Infection of Zebrafish Larvae with Aspergillus Spores for Analysis of Host-Pathogen Interactions.
J Vis Exp. 2020 May 16;(159):
Authors: Thrikawala S, Rosowski EE
Invasive aspergillosis (IA) is one of the most common fungal infections among immunocompromised individuals. Despite the availability of antifungal drugs, IA can cause >50% mortality in infected immunocompromised patients. It is crucial to determine both host and pathogen factors that contribute to infection susceptibility and low survival rates in infected patients in order to develop novel therapeutics. Innate immune responses play a pivotal role in recognition and clearance of Aspergillus spores, though little is known about the exact cellular and molecular mechanisms. Reliable models are required to investigate detailed mechanistic interactions between the host and pathogen. The optical clarity and genetic tractability of zebrafish larvae make them an intriguing model to study host-pathogen interactions of multiple human bacterial and fungal infections in a live and intact host. This protocol describes a larval zebrafish Aspergillus infection model. First, Aspergillus spores are isolated and injected into the zebrafish hindbrain ventricle via microinjection. Then, chemical inhibitors such as immunosuppressive drugs are added directly to the larval water. Two methods to monitor the infection in injected larvae are described, including the 1) homogenization of larvae for colony forming unit (CFU) enumeration and 2) a repeated, daily live imaging setup. Overall, these techniques can be used to mechanistically analyze the progression of Aspergillus infection in vivo and can be applied to different host backgrounds and Aspergillus strains to interrogate host-pathogen interactions.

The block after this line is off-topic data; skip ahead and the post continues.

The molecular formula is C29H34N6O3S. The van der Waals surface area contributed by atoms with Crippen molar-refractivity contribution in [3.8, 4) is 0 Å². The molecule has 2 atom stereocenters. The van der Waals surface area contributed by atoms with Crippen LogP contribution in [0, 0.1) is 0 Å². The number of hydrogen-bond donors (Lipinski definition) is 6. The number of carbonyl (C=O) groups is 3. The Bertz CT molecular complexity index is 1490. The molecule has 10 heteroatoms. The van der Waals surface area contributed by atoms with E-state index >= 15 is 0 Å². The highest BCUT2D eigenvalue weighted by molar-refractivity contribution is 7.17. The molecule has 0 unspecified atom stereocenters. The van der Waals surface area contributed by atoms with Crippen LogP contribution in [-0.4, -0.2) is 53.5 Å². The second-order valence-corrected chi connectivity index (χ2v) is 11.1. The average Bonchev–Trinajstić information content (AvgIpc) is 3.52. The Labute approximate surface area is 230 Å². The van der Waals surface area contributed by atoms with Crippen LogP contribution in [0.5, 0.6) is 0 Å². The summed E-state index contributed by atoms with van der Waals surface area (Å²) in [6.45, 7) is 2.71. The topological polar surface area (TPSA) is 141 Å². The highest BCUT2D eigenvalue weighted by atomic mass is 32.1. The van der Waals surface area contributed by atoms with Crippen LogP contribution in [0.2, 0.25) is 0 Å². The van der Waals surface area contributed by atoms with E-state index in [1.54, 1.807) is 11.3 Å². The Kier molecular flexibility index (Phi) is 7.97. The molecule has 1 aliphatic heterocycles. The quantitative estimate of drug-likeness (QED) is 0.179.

PMID: 32478760 [PubMed – as supplied by publisher]